A healthy structure defines jobs by lines of business -- what people "sell," not what they "do."

  • Community and teamwork, not isolation

    A sense of community comes not only from social interactions in the workplace, but also from seeing the "big picture" of the organization and understanding where you fit. A structure designed on understandable principles, with clear domains for each group (not just a few words in a box) is the foundation.

    Once domains are clear, cross-boundary processes combine just the right skills from across the organization on each team, and clearly define individual accountabilities within the team. These teamwork processes are also part of structure.

  • Empowerment, not micromanagement

    Empowerment starts with organizational structure. To manage people by results and not tell them how to get there (the essence of empowerment), people have to know what results are expected of them. Jobs defined by lines of business, not roles and responsibilities, clearly define the products and services that are expected of each group.

    Second, once accountabilities for results are clear, the authorities that must go along with accountabilities have to be negotiated in context. Your culture should provide for that, with behaviors like these:

    When we ask things of others (whether new commitments or changes to existing commitments):

    We ask for and measure (results), not tasks, processes, and effort.

    We provide the resources, authorities, and information needed to deliver the agreed results before expecting others to accept accountability.

    We offer support and coaching (mentoring) without dictating tasks or overriding decisions (which would imply reassuming accountability). When we do so, we make it absolutely clear that our advice is not a command.

    Of course, the culture should also define the converse, what we do when others ask things of us.

    Third, metrics which are used for evaluating performance should consider only results, not the processes people use to deliver them.

  • An opportunity for creativity, not just repetitive tasks

    This has two root causes which go hand-in-hand.

    Structure must define jobs in a way that's broader than today's workload. When jobs are defined by their lines of business, staff not only deliver today's work. They think about the future, and creatively keep their small businesses competitive.

    In parallel, your internal economy must balance supply and demand. If people are working to their limits in the futile attempt to keep up with unmitigated demands, they'll have no time or energy for new ideas.

  • Fair treatment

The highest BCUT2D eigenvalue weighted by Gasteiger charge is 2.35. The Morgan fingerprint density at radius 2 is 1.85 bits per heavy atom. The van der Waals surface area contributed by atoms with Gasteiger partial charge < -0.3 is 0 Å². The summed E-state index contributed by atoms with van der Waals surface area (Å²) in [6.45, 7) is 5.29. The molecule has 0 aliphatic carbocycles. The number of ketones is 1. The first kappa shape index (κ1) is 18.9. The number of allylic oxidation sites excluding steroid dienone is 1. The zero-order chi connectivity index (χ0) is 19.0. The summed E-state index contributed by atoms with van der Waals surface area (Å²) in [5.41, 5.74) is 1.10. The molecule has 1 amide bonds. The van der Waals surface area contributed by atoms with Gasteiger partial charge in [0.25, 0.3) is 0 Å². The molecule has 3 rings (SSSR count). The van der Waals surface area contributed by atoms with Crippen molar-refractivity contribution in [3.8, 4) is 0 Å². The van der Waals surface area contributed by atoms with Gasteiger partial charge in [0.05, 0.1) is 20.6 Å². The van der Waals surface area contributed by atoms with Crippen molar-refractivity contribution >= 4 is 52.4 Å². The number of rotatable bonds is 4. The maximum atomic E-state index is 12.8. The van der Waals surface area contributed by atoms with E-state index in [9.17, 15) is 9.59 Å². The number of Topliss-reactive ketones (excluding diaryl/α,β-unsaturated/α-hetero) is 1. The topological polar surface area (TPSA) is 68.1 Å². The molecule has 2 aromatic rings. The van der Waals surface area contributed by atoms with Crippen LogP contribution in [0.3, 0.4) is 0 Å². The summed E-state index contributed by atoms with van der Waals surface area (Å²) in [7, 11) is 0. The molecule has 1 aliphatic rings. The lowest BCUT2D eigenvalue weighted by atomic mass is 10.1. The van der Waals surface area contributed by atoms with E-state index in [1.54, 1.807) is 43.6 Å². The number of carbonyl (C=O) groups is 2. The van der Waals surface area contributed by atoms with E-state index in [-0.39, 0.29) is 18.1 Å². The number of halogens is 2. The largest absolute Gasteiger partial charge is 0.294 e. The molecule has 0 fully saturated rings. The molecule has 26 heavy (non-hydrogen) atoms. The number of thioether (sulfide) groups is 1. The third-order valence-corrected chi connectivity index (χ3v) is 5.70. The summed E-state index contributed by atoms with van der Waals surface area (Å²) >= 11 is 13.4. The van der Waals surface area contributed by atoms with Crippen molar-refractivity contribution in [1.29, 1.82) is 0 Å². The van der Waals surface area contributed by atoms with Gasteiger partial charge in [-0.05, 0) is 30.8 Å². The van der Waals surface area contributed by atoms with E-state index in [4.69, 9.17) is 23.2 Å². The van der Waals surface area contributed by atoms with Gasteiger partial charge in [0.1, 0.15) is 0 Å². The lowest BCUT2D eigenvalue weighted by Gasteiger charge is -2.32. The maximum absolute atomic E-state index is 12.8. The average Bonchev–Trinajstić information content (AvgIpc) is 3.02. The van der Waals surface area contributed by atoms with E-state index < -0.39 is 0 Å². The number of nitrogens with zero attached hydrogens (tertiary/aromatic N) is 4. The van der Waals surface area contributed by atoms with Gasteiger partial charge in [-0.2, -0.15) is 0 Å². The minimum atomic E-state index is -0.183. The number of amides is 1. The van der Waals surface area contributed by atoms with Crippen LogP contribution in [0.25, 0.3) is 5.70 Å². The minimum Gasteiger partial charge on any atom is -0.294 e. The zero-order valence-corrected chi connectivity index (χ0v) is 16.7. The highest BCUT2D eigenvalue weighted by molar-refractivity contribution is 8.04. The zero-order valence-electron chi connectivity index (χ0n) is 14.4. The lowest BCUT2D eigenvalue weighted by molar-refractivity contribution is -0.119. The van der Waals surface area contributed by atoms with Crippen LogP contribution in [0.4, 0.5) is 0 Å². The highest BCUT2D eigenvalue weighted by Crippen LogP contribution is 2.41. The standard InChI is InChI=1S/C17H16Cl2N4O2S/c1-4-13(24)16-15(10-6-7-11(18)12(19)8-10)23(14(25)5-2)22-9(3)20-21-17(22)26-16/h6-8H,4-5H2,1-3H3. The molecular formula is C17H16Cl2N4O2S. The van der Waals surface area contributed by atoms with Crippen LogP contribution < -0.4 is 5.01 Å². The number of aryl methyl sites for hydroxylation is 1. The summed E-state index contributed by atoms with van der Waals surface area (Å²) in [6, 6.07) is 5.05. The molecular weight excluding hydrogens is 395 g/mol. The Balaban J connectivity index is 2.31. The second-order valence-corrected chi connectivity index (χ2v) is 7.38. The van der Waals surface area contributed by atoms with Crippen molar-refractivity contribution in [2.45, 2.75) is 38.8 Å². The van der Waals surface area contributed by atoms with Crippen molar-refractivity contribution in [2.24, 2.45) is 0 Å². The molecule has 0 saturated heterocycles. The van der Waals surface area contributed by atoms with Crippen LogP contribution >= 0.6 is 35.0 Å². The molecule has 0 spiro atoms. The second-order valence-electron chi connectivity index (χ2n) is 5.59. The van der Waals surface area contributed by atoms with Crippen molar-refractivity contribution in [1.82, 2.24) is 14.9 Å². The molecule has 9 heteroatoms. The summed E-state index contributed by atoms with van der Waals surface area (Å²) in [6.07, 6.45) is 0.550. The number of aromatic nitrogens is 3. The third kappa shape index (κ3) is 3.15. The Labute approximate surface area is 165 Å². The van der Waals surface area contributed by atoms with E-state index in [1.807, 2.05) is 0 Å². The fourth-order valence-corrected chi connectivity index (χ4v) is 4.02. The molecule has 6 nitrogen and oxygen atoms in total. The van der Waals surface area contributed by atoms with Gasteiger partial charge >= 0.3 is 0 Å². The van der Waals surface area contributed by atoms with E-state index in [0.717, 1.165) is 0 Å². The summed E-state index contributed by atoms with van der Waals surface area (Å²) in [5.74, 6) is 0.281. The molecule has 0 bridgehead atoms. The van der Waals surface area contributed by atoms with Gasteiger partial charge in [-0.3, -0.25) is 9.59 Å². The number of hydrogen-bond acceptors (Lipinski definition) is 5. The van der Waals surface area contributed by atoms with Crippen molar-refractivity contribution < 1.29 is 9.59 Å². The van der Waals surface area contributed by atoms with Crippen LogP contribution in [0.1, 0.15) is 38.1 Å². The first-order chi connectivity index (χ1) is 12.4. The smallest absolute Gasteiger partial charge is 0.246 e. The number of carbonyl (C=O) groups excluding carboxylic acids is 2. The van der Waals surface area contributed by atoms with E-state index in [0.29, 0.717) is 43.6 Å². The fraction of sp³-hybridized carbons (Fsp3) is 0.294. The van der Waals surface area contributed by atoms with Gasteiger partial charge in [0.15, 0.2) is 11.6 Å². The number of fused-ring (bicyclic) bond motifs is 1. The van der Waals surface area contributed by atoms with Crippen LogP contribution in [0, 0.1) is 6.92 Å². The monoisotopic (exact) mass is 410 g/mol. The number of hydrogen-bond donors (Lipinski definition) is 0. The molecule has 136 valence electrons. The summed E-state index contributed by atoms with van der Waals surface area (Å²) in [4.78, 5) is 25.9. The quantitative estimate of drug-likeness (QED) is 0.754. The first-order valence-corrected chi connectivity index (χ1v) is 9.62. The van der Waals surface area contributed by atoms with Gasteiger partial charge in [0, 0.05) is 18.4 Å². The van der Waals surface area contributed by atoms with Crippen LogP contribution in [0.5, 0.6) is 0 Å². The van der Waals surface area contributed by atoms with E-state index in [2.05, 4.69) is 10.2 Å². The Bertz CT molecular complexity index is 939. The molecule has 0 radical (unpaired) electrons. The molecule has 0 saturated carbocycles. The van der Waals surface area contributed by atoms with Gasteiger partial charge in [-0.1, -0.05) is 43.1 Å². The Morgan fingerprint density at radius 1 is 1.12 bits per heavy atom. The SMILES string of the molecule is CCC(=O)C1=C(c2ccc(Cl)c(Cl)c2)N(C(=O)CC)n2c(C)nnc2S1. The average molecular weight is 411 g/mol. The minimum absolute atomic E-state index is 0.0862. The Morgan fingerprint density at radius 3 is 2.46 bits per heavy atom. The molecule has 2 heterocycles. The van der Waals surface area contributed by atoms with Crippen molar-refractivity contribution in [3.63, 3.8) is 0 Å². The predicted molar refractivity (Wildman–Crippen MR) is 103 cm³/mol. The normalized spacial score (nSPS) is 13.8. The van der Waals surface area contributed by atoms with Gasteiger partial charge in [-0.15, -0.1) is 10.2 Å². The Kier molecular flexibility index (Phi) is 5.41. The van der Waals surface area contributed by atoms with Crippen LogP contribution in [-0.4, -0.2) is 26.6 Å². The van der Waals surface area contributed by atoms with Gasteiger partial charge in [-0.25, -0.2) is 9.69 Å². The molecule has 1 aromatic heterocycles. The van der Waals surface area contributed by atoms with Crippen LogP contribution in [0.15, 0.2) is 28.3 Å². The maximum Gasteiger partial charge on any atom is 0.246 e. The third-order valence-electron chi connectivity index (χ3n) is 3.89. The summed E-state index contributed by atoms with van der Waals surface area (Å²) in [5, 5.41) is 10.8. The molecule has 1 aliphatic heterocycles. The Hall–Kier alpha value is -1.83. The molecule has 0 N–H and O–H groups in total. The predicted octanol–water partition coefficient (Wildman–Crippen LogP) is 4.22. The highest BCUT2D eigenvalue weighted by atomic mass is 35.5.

One root cause of inequities is methods, specifically job evaluation (grading), compensation design, and performance management.

    Another is culture which includes behavioral principles such as:

    We do not discriminate against people on the basis of race, national origin, religion, gender, physical abilities, age, sexual orientation, marital status, political beliefs, or any other factor not related to job performance.

  • Some control over one's own destiny, not at the mercy of others

    The way managers treat subordinates may be described in culture.

    Additionally, career planning methods may help people understand their options, and the competencies and experiences they'll need to acquire to achieve their career goals.

  • Hope for a better future

    A "better" tomorrow might take the form of more compensation, recognition, or promotions. It might also promise more of the above wants. People are motivated to work hard for rewards like these.

    What will they work at? Sadly, it's often the politics of the organization.

    To focus this hope-driven energy into productive channels, rewards have to be associated with results. This depends on at least three systems.

    Structure should define clearly what results are expected of each group.

    Methods of performance evaluation should measure those results.

    And metrics and rewards should be aligned with results.

While these are the most common systemic reasons for employee dissatisfaction, there are other root causes that may be relevant in your organization. I hope the above discussion helps you trace your unique concerns to their systemic causes.

How to Make Your Organization a Great Place to Work

So, if you want to improve employee satisfaction and engagement, what should you do?

The first point to note is that you should focus on systemic root causes, not symptoms. That's the only way to ensure a comprehensive and lasting effect. It's also the way to avoid "pushing on a balloon" -- fixing one problem and creating other problems.

The second point is that organizational systems should be approached with a strategy. It's costly and ineffective to address a few symptoms at a time, bouncing from system to system with small changes here and there (the "scattershot" approach).

Instead, it's best to treat one organizational system at a time (and all the symptoms that go with it), and to design each system in a comprehensive and cohesive manner.

Thus, the first step is an organizational strategy that defines the sequence in which you'll address the five organizational systems.

Conclusion

The phrase "employer of choice" means that people choose to work for you, stay with you, and dedicate themselves to your success.

Becoming an employer of choice depends on designing all five organizational systems such that they're productive, effective, and supportive.

By the way, this is exactly what it takes to be a highly productive, competitive, and entrepreneurial organization. It's a great investment for lots of reasons.

Abstracts

Free library

Books

Speech abstracts

NDMA coaching/consulting services

UP....

NEXT PAGE....